Category Archives: Transportation

Lake City Way Traffic Safety Project kickoff scheduled for Friday, March 28

Flyer announcing the Lake City Way Traffic Safety Project.

Flyer announcing the Lake City Way Traffic Safety Project.

You may have already noticed the billboards, flyers or walkers carrying signs in recent months along Lake City Way. But on Friday, March 28, The Lake City Way Traffic Safety Project will formally kickoff with an event on Lake City Way.

Neighborhood residents march on Lake CIty Way on November 12, 2013. (LCL photo)

Neighborhood residents march on Lake CIty Way on November 12, 2013. (LCL photo)

The project is a coordinated effort between the community, the City of Seattle, the Washington Traffic Safety Commission and the Washington State Department of Transportation. The project will bring engineering improvements, extra enforcement, and greater safety awareness to the busy Lake City Way traffic corridor.

Corridor Safety Projects are one of the tools employed by the WTSC to achieve the agency goal to end traffic deaths and injuries by 2030. There have been two other traffic safety projects in Seattle, Rainer Avenue South and Aurora.

Data compiled for Lake City Way from Northeast 78th Street to NE 145th Street between January 2007 and December 2011 show that on this 3.7 miles stretch of roadway there have been:

  • 717 crashes (143 per year)
  • 21 serious and fatal crashes (4 per year) and
  • 438 total injuries (88 per year)

At 3:30 p.m. there will be a walk along the street and at 4 p.m. the project will launch at Chase Plaza on the southwest corner of 125th and Lake City Way.

The LCW Traffic Safety Project task force is organized into three teams —engineering, enforcement and education— to identify problems and develop action plans using short term, low cost solutions designed to reduce serious injuries and deaths.

You can learn more about the project by clicking here.

Olympic Hills Greenway project open house Thursday, March 13th

Olympic-Hills-Save-the-Date-Web-GraphicProgress and proposals for the planned Olympic Hills Greenway on 27th Avenue NE will be unveiled during an open house, Thursday, March 13 at the Lake City Library.

The open house starts at 6 p.m. and a presentation begins at 6:30.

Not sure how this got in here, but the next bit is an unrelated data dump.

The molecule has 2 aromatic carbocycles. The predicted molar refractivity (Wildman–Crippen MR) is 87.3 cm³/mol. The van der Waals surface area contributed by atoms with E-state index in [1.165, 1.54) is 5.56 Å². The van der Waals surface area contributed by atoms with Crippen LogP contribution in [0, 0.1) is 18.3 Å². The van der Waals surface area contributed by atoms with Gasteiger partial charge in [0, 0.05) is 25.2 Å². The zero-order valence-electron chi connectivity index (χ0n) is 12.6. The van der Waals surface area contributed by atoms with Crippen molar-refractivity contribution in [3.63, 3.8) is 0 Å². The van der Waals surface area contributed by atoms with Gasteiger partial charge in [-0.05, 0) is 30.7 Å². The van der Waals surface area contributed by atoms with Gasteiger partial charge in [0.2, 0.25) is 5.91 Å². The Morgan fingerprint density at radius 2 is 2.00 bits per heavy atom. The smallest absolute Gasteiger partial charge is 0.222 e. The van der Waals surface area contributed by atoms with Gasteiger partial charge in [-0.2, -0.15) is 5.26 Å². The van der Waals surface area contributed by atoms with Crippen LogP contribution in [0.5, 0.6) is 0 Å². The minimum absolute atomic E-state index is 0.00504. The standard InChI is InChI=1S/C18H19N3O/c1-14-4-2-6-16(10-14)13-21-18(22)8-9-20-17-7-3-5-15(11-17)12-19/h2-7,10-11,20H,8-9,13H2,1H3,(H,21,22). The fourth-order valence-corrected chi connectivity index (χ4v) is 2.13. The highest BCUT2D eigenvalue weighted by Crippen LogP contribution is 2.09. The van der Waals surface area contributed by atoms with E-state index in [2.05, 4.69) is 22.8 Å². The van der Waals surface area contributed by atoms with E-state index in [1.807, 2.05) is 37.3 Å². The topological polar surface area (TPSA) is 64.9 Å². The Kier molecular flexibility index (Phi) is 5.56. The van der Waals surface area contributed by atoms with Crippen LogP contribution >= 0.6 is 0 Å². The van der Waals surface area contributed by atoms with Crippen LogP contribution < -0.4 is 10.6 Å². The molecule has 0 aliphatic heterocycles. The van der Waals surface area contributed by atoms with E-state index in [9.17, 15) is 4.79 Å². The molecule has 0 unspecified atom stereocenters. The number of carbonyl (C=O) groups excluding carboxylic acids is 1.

The City of Seattle elicited responses to the intial proposal for the greenway. A greenway basically takes an existing roadway and puts bikes and pedestrians on par with automobiles via design and safety enhancements. A greenway is planned for 27th Avenue NE and parts of 25th Avenue NE.

Last summer SDOT hosted a public meeting and gathered input on building the greenway, and input received then has influenced the project. “Based on feedback and our evaluation we have identified the most promising route and are excited to share recommended traffic safety improvements with you,” said an announcement received by neighborhood residents.

The proposed Olympic Hills Greenway

The proposed Olympic Hills Greenway

Car crashes into building, driver injured, accident closes all lanes of LCW

Photo courtesy Seattle Fire

Photo courtesy Seattle Fire

A 63 year-old woman driving a Volkswagen Beetle was trapped in her car after it drove across all lanes of Lake City Way and crashed into a building near NE 110th Street. She was transported to Harborview with serious injuries.

The accident was first reported at 2:20 p.m. As of 4:30 all lanes of Lake City Way were closed as officers investigated the scene.

The road reopened about 4:40 after being closed for more than two hours.

The building hit houses the Community Psychiatric Clinic. The building was being inspected after the accident to make sure it was safe to enter.

The photos below were tweeted by KIRO/7 reporter Alison Grande:

The car went off a rock embankment at Public Storage, across four lanes and hit the building, said Grande.

At about 4:40 p.m. Carolyn Hall Jensen from KING/5 tweeted that the road was open.

The photo below is courtesy of KIRO/7′s helicopter.

The accident scene, courtesy KIRO/7

The accident scene, courtesy KIRO/7

Pedestrian island on NE 125th prompts questions from residents, city answers

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A pedestrian island being installed on NE 125th Street at the intersection with 20th Avenue NE has promoted questions from Lake City residents. Some say the island makes using the turn lane difficult there. Others say the island is an obstacle that will likely damage cars.

Changes on the road have prompted much controversy in recent years as it was rechanneled from four car lanes to the current configuration of two travel lanes, a turn lane and two bike lanes.

Recently Brian Dougherty from SDOT provided the following answers about the island to the community.

Why did the crosswalk at 20th Avenue NE and NE 125th Street get marked?